Importantly, as it turns out, the monologues of the people Manet encounters ultimately unveil the history of the city itself, which has recently undergone a revolution of sorts by which, for better or worse, the God King replaced an equally feared and mysterious queen whom he renamed the Anathema when he deposed her. As often happens in political upheavals, most of the people, the subjects of these rulers, couldn’t care less who lives at the top of the Spire, so long as they don’t change anything very much. The people are just as willing to revere the God King as they were the Anathema, as long as they can still drink and whore and go about their business. This moral and political ambiguity reminds me a bit of the constant battle between the North and the Union in Ambercrombie’s First Law. Neither side is worth a shit, but the upheaval is constant.
Manet’s quest for information must ultimately lead to the Spire, of course, but is that a good thing or a bad? We don’t really know. Will she press the city into another seemingly purposeless violent upheaval? Maybe I’ll find a clue when I reread the book again starting tonight. But that’s one of the beauties of moral ambiguity and one of the reasons we love grimdark so much – we get to decide … or not decide.
So … getting down to the point: Polansky is a fucking genius. If you don’t already know that from reading the Low Town trilogy, you will realise it when you read The Seventh Perfection. He took an unconventional form, the novella, and practically reinvented storytelling for it. For example, (and don’t tell my editing clients this), the inciting incident in this story could be said to happen about ninety percent of the way through it. That’s very unconventional, but here, it’s just the way it happens, or at least how we find out about it. Similarly, the main character never says a word, and yet we learn her life story. There is no ‘narration,’ per se, but the reader is thrust through the city at a rapid pace in vivid detail. Though I’m sure the narration style has its roots somewhere, perhaps in Faulkner’s As I Lay Dying, I’m willing to bet you’ll find The Seventh Perfection to be like no book you’ve read in recent memory.
And memory is what it’s all about, the main theme here—how do we form memories and can they be trusted? Are they really whole or just fragments we put together? The seventh perfection is memory, and those few people who achieve perfect memory, like Manet, become the memory of the realm. In her quest she explores the memories of twenty-plus people, looking for answers, trying to put pieces together. And the memories of the people she talks to, flawed or not, hold the unreliable memory of the realm and her life. But not only are their memories fallible and flawed, many of them have something to hide and others are intimidated by her position within the realm itself. For me, themes are secondary to compelling characters in tense emotional situations that result in riveting entertainment, but The Seventh Perfection seems to have it all—can’t-put-it-down reading with layers and layers of meaning.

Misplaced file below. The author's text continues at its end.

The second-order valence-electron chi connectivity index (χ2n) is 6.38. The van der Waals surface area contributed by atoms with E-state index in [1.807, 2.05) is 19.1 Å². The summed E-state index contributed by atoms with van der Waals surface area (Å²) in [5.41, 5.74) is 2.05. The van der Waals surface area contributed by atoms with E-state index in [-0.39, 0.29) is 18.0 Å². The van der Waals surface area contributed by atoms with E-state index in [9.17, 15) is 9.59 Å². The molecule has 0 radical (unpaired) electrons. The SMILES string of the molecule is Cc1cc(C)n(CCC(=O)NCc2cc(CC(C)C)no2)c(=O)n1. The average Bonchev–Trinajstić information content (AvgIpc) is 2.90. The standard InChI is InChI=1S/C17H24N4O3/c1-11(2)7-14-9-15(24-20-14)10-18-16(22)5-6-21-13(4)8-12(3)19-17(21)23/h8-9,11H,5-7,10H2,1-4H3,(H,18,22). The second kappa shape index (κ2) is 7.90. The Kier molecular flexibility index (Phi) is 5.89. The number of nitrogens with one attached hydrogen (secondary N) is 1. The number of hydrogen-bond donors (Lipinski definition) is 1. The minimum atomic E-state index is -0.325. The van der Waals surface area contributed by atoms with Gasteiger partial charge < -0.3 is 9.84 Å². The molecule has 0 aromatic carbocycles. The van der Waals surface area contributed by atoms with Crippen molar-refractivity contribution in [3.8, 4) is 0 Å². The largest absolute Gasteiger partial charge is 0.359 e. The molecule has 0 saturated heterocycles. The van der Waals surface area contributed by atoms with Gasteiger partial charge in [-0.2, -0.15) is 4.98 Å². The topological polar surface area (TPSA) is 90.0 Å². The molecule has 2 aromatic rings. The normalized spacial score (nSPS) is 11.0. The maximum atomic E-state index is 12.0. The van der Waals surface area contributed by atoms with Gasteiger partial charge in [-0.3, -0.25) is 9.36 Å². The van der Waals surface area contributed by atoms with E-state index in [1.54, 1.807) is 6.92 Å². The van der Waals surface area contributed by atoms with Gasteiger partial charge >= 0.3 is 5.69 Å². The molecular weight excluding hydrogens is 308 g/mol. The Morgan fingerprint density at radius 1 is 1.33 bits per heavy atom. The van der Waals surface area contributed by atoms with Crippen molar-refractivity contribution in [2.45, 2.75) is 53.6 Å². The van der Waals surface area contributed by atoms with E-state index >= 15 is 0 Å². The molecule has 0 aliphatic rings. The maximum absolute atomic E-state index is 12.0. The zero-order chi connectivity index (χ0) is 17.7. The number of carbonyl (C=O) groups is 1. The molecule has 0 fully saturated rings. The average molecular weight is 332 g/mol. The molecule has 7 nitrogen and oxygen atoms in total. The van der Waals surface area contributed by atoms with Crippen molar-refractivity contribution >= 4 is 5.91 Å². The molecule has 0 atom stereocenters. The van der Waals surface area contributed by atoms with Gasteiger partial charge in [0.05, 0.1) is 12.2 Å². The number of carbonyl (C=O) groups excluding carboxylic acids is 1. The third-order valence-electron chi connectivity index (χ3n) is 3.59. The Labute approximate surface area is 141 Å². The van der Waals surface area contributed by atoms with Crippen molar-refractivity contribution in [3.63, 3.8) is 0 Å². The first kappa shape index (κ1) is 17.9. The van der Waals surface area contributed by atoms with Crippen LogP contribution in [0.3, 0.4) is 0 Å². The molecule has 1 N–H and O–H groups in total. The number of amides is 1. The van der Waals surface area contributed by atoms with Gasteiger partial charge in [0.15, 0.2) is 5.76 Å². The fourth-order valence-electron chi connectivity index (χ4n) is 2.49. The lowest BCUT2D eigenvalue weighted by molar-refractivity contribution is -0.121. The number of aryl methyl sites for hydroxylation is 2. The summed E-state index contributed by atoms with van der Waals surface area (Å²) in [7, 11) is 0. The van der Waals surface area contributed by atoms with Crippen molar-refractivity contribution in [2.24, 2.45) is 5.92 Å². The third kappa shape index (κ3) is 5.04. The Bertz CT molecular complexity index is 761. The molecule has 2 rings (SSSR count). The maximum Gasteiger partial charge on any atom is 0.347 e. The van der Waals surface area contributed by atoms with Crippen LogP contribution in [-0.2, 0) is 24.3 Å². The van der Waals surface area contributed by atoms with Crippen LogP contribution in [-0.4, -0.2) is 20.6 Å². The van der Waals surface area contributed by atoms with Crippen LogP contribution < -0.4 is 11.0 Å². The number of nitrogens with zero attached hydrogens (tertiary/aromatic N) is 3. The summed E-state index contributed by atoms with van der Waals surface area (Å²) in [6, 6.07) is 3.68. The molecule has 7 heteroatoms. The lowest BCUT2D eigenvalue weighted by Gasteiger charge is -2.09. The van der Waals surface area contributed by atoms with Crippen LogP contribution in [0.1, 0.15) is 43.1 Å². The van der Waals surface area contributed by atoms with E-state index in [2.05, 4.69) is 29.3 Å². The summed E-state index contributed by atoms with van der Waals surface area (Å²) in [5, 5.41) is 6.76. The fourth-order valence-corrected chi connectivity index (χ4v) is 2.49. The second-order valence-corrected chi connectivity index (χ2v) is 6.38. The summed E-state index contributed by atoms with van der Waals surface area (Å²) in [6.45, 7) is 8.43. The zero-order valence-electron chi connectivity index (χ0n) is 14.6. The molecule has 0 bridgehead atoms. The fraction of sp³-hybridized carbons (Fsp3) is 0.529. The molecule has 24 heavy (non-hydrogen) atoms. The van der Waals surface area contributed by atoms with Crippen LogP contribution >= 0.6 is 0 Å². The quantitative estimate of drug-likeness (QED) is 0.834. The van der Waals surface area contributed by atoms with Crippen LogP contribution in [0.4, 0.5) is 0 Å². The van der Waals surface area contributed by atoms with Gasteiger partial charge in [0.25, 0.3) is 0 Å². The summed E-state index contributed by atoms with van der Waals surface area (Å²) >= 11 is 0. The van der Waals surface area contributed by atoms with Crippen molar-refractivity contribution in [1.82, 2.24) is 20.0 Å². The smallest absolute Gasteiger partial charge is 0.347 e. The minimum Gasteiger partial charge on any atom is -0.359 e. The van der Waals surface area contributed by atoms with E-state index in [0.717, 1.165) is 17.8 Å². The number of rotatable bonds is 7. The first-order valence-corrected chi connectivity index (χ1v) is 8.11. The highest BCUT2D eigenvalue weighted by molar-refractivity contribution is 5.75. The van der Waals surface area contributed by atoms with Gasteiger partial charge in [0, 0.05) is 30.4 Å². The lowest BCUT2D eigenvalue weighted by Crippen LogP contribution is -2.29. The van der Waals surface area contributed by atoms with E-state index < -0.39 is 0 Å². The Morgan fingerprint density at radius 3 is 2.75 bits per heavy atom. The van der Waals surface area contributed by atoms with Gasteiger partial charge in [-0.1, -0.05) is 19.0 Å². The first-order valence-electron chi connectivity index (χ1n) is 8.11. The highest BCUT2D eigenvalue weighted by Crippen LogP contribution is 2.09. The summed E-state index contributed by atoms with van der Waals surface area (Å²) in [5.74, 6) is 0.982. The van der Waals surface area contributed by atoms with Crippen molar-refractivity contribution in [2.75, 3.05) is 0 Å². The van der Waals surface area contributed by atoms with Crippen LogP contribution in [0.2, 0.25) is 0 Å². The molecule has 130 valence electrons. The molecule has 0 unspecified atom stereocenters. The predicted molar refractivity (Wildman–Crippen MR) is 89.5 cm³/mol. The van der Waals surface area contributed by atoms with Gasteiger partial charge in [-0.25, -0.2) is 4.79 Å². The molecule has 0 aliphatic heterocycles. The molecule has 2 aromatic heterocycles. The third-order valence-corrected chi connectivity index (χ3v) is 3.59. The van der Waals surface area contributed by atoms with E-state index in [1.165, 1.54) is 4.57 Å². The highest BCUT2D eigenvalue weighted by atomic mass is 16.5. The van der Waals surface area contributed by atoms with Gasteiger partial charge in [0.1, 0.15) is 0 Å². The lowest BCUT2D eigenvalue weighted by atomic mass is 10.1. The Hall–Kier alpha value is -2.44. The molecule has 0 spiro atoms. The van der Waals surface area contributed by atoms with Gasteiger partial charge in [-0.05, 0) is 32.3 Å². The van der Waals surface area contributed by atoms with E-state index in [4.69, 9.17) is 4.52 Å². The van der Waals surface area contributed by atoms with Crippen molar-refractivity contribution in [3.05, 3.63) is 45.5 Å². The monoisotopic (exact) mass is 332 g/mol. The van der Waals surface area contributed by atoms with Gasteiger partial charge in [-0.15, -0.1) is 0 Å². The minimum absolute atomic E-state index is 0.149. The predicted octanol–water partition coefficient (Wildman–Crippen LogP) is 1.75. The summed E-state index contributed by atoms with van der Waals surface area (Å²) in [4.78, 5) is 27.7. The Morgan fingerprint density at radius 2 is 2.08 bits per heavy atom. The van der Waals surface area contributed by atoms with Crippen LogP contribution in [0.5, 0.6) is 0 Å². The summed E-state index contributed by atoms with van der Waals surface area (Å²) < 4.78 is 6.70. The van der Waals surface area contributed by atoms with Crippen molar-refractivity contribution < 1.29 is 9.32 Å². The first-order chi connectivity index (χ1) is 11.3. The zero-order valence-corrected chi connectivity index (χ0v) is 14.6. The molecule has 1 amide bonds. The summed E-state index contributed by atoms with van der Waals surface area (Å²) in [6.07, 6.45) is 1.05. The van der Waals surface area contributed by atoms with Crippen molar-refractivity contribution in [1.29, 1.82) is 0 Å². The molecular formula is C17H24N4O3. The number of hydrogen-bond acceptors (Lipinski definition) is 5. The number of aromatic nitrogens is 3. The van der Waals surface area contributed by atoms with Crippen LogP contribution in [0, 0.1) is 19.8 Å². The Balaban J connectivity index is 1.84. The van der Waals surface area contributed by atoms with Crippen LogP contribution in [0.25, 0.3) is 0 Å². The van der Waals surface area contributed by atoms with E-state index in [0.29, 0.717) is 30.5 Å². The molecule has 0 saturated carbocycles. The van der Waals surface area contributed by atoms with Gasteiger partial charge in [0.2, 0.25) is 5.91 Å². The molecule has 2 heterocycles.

The Seventh Perfection, as you might have guessed by now, is not necessarily an easy read. It will challenge your notion of storytelling and force you to put pieces together that otherwise might have been laid out in the usual expository passages, but this is really what makes it such an involving, enthralling read. There are no armies or staged battles here, but there is a shithole of a grim setting, some violence and the constant threat of more, and a moral vacuum that will force you to make up your own mind about who is good and who is bad or if such a thing even exists in this world. Overall, I found it to be totally fucking brilliant, but if you’re looking for the same old thing, you won’t find it here.
The Seventh Perfection by Daniel Polansky is scheduled for release on 22 September 2020 by Tor.com.
Originally published in Grimdark Magazine #23.
Buy The Seventh Perfection by Daniel Polansky